A long-held belief regarding the way in which vaccinations work to protect hosts from pathogens may be inaccurate.
A long-held belief regarding the way in which vaccinations work to protect hosts from pathogens may be inaccurate, according to the results of a study published recently in EBioMedicine.1
Malaria is a potentially lethal disease that kills almost one million people worldwide every year, most of whom are children under the age of five years.2,3. It is attributable to infection with any of the five species of Plasmodium that can infect humans, with the Plasmodium falciparum species accounting for the majority of malaria-related deaths. Blocking red blood cell invasion by Plasmodium falciparum via vaccination-induced compliment activation should theoretically provide protection against malaria; however, efforts to develop vaccines that can do this effectively have not been successful.
In general, vaccinations are thought to confer protection from pathogens through the complement system, a part of the innate immune response that plays an essential role in the humoral immune response mediated by antibody molecules secreted by plasma cells. One hypothesis for the lack of success in developing an anti-malaria vaccine is that complement activation may serve to enhance, rather than block, the entrance of Plasmodium falciparum into red blood cells.
Senior author José A. Stoute, MD, FACP, FIDSA, a professor of Medicine, and Microbiology and Immunology in the Department of Medicine, Division of Infectious Diseases and Epidemiology, at the Penn State University College of Medicine in Hershey, Pennsylvania, told Contagion that, "We knew from previous studies that we and others had done that the malaria parasite uses complement receptors to enter the red cell."
Dr. Stoute and his colleagues conducted both in vitro and in vivo experiments using a variety of methodologies in order to determine the role of complement system activation in malaria parasite red blood cell invasion. In describing his team's results, Dr. Stoute told Contagion, "We found [that], in vitro (in the test tube) and in vivo in mice using a mouse malaria strain, complement activation can enhance the entrance of the parasite into red cells. In vitro we found that the presence of complement always made red cell invasion higher especially when we added antibodies that target the merozoite, the invading stage of the parasite. We used a monoclonal antibody as well as antibodies from volunteers who had received an experimental vaccine. In mice, we observed that mice that were deficient in a critical complement protein C3, always had lower parasitemia than mice that were able to make this protein. In addition, whenever we gave mice antibodies that targeted the parasite, the usual result was that the parasitemia was enhanced."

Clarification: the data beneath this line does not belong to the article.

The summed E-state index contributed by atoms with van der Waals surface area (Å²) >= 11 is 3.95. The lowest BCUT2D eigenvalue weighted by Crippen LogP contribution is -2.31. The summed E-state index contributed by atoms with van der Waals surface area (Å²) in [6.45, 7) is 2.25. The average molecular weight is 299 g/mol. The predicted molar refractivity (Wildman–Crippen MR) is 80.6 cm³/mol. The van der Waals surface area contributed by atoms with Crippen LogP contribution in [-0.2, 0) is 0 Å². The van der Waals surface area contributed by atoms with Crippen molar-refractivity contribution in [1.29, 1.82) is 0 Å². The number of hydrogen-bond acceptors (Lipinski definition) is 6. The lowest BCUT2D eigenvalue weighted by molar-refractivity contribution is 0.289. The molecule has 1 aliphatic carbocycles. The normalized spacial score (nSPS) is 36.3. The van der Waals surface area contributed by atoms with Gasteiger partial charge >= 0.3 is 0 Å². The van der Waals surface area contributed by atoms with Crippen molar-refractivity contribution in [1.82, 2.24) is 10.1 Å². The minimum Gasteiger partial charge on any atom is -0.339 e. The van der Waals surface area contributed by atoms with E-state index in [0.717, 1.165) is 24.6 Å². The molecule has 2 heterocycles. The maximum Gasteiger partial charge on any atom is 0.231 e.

Collectively, the study results demonstrated the ability of merozoites to invade red blood cells by exploiting both anti-malaria antibodies and activation of the complement-mediated pathway. Such results strongly suggest that the anti-malaria vaccines developed and tested to date have failed and may do more harm than good by paradoxically enhancing red blood cell infiltration by merozoites.
In order to place his team's study results into context, Dr. Stoute told Contagion that, "These results go against the dogma that complement activation always protects the host and hinders the pathogen." He also noted that although activation of the complement system has been shown to aid other pathogens in gaining access to the interior of red blood cells, the study conducted by his team was the first time to demonstrate this phenomenon in malaria. Regarding the broader significance of his team's findings, Dr. Stoute told Contagion that, "The results have important implications for malaria vaccine development because most vaccines rely on stimulating antibodies and complement activation to kill the pathogen. If malaria can indeed use complement activation for its own advantage, we may need to think of new strategies to develop a vaccine that blocks red cell invasion."
William Perlman, PhD, CMPP is a former research scientist currently working as a medical/scientific content development specialist. He earned his BA in Psychology from Johns Hopkins University, his PhD in Neuroscience at UCLA, and completed three years of postdoctoral fellowship in the Neuropathology Section of the Clinical Brain Disorders Branch of the National Institute of Mental Health.